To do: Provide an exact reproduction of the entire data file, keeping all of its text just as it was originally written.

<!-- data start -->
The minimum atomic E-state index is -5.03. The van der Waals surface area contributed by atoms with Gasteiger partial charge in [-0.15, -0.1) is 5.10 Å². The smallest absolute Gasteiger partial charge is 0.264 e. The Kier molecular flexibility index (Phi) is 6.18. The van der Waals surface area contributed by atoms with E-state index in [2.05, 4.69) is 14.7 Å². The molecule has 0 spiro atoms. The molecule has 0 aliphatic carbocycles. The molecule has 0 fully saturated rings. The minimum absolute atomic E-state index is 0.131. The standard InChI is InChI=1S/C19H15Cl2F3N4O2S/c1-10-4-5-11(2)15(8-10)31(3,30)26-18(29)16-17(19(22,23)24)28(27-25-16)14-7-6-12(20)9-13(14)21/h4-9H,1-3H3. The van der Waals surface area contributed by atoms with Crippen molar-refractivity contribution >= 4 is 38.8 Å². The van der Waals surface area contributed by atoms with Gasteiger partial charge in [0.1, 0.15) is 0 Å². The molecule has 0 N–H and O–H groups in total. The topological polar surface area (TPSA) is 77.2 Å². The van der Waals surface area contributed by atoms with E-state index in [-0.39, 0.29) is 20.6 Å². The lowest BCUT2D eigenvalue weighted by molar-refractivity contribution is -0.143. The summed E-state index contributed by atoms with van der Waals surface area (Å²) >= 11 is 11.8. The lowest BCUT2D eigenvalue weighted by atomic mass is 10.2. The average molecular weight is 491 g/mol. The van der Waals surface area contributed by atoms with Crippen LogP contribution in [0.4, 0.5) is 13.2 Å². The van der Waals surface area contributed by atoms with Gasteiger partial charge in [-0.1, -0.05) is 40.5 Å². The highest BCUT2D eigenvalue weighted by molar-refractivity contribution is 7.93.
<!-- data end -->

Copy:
The minimum atomic E-state index is -5.03. The van der Waals surface area contributed by atoms with Gasteiger partial charge in [-0.15, -0.1) is 5.10 Å². The smallest absolute Gasteiger partial charge is 0.264 e. The Kier molecular flexibility index (Phi) is 6.18. The van der Waals surface area contributed by atoms with E-state index in [2.05, 4.69) is 14.7 Å². The molecule has 0 spiro atoms. The molecule has 0 aliphatic carbocycles. The molecule has 0 fully saturated rings. The minimum absolute atomic E-state index is 0.131. The standard InChI is InChI=1S/C19H15Cl2F3N4O2S/c1-10-4-5-11(2)15(8-10)31(3,30)26-18(29)16-17(19(22,23)24)28(27-25-16)14-7-6-12(20)9-13(14)21/h4-9H,1-3H3. The van der Waals surface area contributed by atoms with Crippen molar-refractivity contribution >= 4 is 38.8 Å². The van der Waals surface area contributed by atoms with Gasteiger partial charge in [0.1, 0.15) is 0 Å². The molecule has 0 N–H and O–H groups in total. The topological polar surface area (TPSA) is 77.2 Å². The van der Waals surface area contributed by atoms with E-state index in [-0.39, 0.29) is 20.6 Å². The lowest BCUT2D eigenvalue weighted by molar-refractivity contribution is -0.143. The summed E-state index contributed by atoms with van der Waals surface area (Å²) >= 11 is 11.8. The lowest BCUT2D eigenvalue weighted by atomic mass is 10.2. The average molecular weight is 491 g/mol. The van der Waals surface area contributed by atoms with Crippen LogP contribution in [0.4, 0.5) is 13.2 Å². The van der Waals surface area contributed by atoms with Gasteiger partial charge in [-0.1, -0.05) is 40.5 Å². The highest BCUT2D eigenvalue weighted by molar-refractivity contribution is 7.93.